I started as an Ordinary Seaman at Victoria Barracks in Portsmouth where 4 weeks was spent on basic training such as drill and boat work and undertaking tests for officer suitability. I passed these and was drafted to HMS Indefatigable as a National Service Upper Yardsman, a sort of lower deck officer cadet, for four months training.
As part of the training here and during the subsequent period as a Midshipman, we had to complete about 3 foolscap pages a week of a Journal describing doings of the week and other nautical matters usually with some sort of sketch or drawing. I have been encouraged to scan my journal and post details on the web due to a lack of available history of RN ships on the net.Most of the training was class work covering navigation, flag and morse communication, weapons, regulations and so on as well as practical boatwork and visits to other ships and shore establishments.
The ship was based in Portland Harbour and the summer cruise covering Scotland and Denmark made a pleasant change. The highlight was being invited one weekend by a Danish acquaintance to the opening of a new pub in Aarhus.You can view or download the part of my journal covering this period. It is about 4Mb in size and is in DJVU format. Those unfamiliar with this format can download a free viewer from the DJVU web site.
You can view or download my journal covering this period. It is about 5Mb in size.
You can view or download my journal covering this period. It is rather larger than the others, about 12Mb in size.
My remaining few months in the navy were spent on a Torpedo and Anti-Submarine (TAS) course at HMS Vernon in Portsmouth as a Sub-Lieutenant.This went well though I wasn't much good as an Asdic operator since my hearing wasn't sufficiently good musically to interpret the doppler shifts in the return echoes used to determine the direction a submarine was moving.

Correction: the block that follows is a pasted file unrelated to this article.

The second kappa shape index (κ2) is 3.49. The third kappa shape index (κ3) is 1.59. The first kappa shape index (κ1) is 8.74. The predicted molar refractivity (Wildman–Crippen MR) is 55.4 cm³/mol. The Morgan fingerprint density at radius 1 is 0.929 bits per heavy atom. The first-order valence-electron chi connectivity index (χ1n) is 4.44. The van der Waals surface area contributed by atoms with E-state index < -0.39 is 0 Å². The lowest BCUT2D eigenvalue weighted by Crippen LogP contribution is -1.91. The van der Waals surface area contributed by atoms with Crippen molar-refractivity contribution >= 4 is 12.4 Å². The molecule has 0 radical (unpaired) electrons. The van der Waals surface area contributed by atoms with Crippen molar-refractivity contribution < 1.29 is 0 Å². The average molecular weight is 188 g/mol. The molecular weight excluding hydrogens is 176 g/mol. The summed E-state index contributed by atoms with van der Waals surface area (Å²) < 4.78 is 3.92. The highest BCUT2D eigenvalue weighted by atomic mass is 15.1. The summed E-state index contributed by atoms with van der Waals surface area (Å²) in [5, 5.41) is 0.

Most sea training was as a supernumerary aboard merchant ships as the training officer had very good business contacts with shipping lines. On board one usually stood the morning watch with the mate and had a relaxed time with plenty of time ashore at ports. Trips included a Scandinavian voyage to Denmark and Sweden with Ellerman Wilson, a short run to Holland with General Steam, a coastal to Antwerp with P & O cargo and a part ocean leg from Genoa to Sunderland with Port Line.
One year was different, when two weeks were spent with the German Bundesmarine aboard the Seeadler class S-Boot "Bussard" (illustrated) of the 2nd Schnellboot geschwader, based in Willemshaven. The boat exercised daily with two side trips, one overnight to Heligoland, by this time turned from a WWII fortress into a holiday resort, and the other via the Kiel Canal to Eckernforde in the Baltic Sea. She had four MAN diesels giving a maximum speed of 42 knots and was unable to keep within the canal's 6 knot speed limit even with one engine at minimum revolutions! The canal authorities turned a blind eye to this as they had no wish to provide a free towing service.Top
Count since 1/11/10.